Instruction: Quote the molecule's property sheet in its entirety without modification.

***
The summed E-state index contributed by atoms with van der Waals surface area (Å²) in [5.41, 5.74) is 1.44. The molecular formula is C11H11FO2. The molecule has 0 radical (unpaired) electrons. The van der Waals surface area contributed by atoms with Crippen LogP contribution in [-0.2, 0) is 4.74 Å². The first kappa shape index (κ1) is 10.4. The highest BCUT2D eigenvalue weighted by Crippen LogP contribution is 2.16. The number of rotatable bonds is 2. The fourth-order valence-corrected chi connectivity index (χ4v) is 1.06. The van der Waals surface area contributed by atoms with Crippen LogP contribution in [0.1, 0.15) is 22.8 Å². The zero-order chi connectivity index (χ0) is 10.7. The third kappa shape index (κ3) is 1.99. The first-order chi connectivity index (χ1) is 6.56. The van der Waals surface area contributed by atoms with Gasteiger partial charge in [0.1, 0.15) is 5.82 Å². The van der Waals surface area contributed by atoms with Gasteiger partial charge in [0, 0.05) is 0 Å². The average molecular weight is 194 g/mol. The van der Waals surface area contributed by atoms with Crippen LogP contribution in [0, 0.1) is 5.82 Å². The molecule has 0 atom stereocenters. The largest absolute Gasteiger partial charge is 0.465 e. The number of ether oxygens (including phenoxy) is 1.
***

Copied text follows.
The summed E-state index contributed by atoms with van der Waals surface area (Å²) in [5.41, 5.74) is 1.44. The molecular formula is C11H11FO2. The molecule has 0 radical (unpaired) electrons. The van der Waals surface area contributed by atoms with Crippen LogP contribution in [-0.2, 0) is 4.74 Å². The first kappa shape index (κ1) is 10.4. The highest BCUT2D eigenvalue weighted by Crippen LogP contribution is 2.16. The number of rotatable bonds is 2. The fourth-order valence-corrected chi connectivity index (χ4v) is 1.06. The van der Waals surface area contributed by atoms with Crippen LogP contribution in [0.1, 0.15) is 22.8 Å². The zero-order chi connectivity index (χ0) is 10.7. The third kappa shape index (κ3) is 1.99. The first-order chi connectivity index (χ1) is 6.56. The van der Waals surface area contributed by atoms with Gasteiger partial charge in [0.1, 0.15) is 5.82 Å². The van der Waals surface area contributed by atoms with Gasteiger partial charge in [0, 0.05) is 0 Å². The average molecular weight is 194 g/mol. The van der Waals surface area contributed by atoms with Crippen LogP contribution in [0, 0.1) is 5.82 Å². The molecule has 0 atom stereocenters. The largest absolute Gasteiger partial charge is 0.465 e. The number of ether oxygens (including phenoxy) is 1.